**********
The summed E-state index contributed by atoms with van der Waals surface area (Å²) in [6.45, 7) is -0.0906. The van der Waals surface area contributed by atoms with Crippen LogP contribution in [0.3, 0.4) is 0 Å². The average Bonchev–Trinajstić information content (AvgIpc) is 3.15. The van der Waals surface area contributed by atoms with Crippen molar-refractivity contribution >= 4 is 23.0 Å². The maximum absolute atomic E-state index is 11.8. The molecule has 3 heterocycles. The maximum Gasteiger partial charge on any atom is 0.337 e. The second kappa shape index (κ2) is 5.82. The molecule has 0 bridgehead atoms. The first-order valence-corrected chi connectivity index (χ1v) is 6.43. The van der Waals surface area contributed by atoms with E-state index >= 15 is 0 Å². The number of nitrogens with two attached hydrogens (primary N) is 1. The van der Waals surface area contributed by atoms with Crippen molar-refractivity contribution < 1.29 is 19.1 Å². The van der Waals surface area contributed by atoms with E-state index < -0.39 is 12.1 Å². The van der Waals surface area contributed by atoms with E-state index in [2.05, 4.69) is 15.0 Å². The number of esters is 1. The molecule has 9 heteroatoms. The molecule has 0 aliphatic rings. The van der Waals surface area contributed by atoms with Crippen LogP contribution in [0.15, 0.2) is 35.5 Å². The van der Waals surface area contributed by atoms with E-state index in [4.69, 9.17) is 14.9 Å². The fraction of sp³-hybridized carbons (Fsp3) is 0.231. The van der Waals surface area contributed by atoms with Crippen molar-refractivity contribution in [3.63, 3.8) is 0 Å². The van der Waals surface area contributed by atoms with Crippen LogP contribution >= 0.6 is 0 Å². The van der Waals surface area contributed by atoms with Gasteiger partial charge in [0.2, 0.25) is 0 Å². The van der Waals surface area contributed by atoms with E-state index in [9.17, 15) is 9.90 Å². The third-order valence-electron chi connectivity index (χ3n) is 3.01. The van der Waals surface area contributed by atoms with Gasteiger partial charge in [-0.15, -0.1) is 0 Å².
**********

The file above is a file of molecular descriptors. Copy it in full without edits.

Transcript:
The summed E-state index contributed by atoms with van der Waals surface area (Å²) in [6.45, 7) is -0.0906. The van der Waals surface area contributed by atoms with Crippen LogP contribution in [0.3, 0.4) is 0 Å². The average Bonchev–Trinajstić information content (AvgIpc) is 3.15. The van der Waals surface area contributed by atoms with Crippen molar-refractivity contribution >= 4 is 23.0 Å². The maximum absolute atomic E-state index is 11.8. The molecule has 3 heterocycles. The maximum Gasteiger partial charge on any atom is 0.337 e. The second kappa shape index (κ2) is 5.82. The molecule has 0 bridgehead atoms. The first-order valence-corrected chi connectivity index (χ1v) is 6.43. The van der Waals surface area contributed by atoms with E-state index >= 15 is 0 Å². The number of nitrogens with two attached hydrogens (primary N) is 1. The van der Waals surface area contributed by atoms with Crippen molar-refractivity contribution < 1.29 is 19.1 Å². The van der Waals surface area contributed by atoms with E-state index < -0.39 is 12.1 Å². The van der Waals surface area contributed by atoms with E-state index in [2.05, 4.69) is 15.0 Å². The number of esters is 1. The molecule has 9 heteroatoms. The molecule has 0 aliphatic rings. The van der Waals surface area contributed by atoms with Crippen LogP contribution in [0.15, 0.2) is 35.5 Å². The van der Waals surface area contributed by atoms with E-state index in [4.69, 9.17) is 14.9 Å². The fraction of sp³-hybridized carbons (Fsp3) is 0.231. The van der Waals surface area contributed by atoms with Crippen molar-refractivity contribution in [3.63, 3.8) is 0 Å². The van der Waals surface area contributed by atoms with Crippen LogP contribution >= 0.6 is 0 Å². The van der Waals surface area contributed by atoms with Gasteiger partial charge in [0.2, 0.25) is 0 Å². The van der Waals surface area contributed by atoms with E-state index in [9.17, 15) is 9.90 Å². The third-order valence-electron chi connectivity index (χ3n) is 3.01. The van der Waals surface area contributed by atoms with Gasteiger partial charge in [-0.15, -0.1) is 0 Å².